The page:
MONTREAL -- Montreal public health officials held what they hope to be their last news conference of the summer Tuesday, saying the COVID-19 situation looks positive in the city.

The news conference was held shortly after Quebec Premier Francois Legault announced the entire province is slated to move into the green zone by Monday.

“Montreal is in an excellent position, and all of our indicators continue to improve,” said Montreal public health director Mylene Drouin. “There will be new easing of measures, so of course we'll be able to take advantage, to see our friends and loved ones, to take up activities that we had left aside, and take advantage of the summer.”

Montreal counted 324 new COVID-19 cases over the past week, an average of 46 per day.

Drouin owed the decrease in new cases to a number of factors, including the summer weather, when the virus is less likely to spread, as well as the success of the vaccination campaign.

“It’s very encouraging and I really want to thank the population for answering the call. Coverage for the general population is 68 per cent. If we look at just 12 and upwards, 78 per cent. A coverage with two doses is at 18 per cent,” she said.

Despite the positive news, the public health director continued to stress the importance of vaccinations – particularly for younger Montrealers. Fifty-five per cent of children 12 to 17 have received a first dose of the vaccine, as have 71 per cent of those 18 to 29.

“So, that's approximately 80,000 people that we must reach as quickly as possible in order to have coverage of 75 per cent in all our age groups,” said Drouin.


While mass vaccination sites will remain open, the city is also looking at targeted approaches in neighbourhoods, including a travelling ‘vaxivan,’ and vaccinations in parks and at sporting events.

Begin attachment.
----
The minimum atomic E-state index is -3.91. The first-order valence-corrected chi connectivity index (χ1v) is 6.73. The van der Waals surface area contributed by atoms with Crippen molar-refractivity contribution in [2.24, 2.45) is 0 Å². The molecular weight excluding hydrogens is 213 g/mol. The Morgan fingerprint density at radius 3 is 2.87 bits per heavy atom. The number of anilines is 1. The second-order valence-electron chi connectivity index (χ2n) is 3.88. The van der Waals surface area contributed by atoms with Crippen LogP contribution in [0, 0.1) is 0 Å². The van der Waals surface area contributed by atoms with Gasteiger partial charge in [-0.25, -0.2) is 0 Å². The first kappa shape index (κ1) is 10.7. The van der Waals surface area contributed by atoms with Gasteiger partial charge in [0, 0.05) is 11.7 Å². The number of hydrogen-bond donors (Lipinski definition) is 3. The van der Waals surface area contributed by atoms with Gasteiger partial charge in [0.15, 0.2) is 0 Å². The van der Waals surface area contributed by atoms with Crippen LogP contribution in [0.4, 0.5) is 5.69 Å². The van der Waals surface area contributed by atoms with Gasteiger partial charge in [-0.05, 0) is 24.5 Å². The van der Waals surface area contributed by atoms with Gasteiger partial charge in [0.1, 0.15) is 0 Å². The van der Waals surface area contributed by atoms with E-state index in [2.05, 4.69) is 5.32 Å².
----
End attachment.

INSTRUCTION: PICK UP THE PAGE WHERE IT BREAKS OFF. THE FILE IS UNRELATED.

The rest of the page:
“We really want to reach most of our population,” said Sonia Belanger, CEO of the CIUSSS du Centre-Sud-de-l'Île-de-Montreal. “There’s no reason for us not to reach our 75 per cent and more for the 12 to 35-year-olds. There’s really no reason not to reach that.”


Officials also said they continue to have concerns about the Delta variant.

“The Delta variant, as we know, is twice as transmissible as the U.K. variant. The rates of hospitalizations are twice as high, than with the U.K. variant. And we saw this in several countries, despite high rates of vaccination. We see that there are some significant increases including with our neighbours in Ontario,” said Drouin.

Montreal has counted 21 presumptive cases of the Delta variant since the end of April, and currently has six presumptive cases.

“In place with all the labs, we've put in place on modalities to be able to detect it very quickly,” said Drouin.


Belanger took the opportunity of the summer’s last news conference to announce that Mylene Drouin’s mandate has been renewed, meaning she will continue in her role as the city’s public health director until 2025.

“This nomination should please all Montrealers. And I think that you were very present during this pandemic, and we are fortunate to have had you,” she said.

Drouin said it was a “pleasure,” adding that she was thankful for the vote of confidence.

“It's a pleasure for me to continue to serve Montrealers and to work to keeping Montrealers healthy and protecting them against threats, but to continue to find against social inequalities in health,” she said.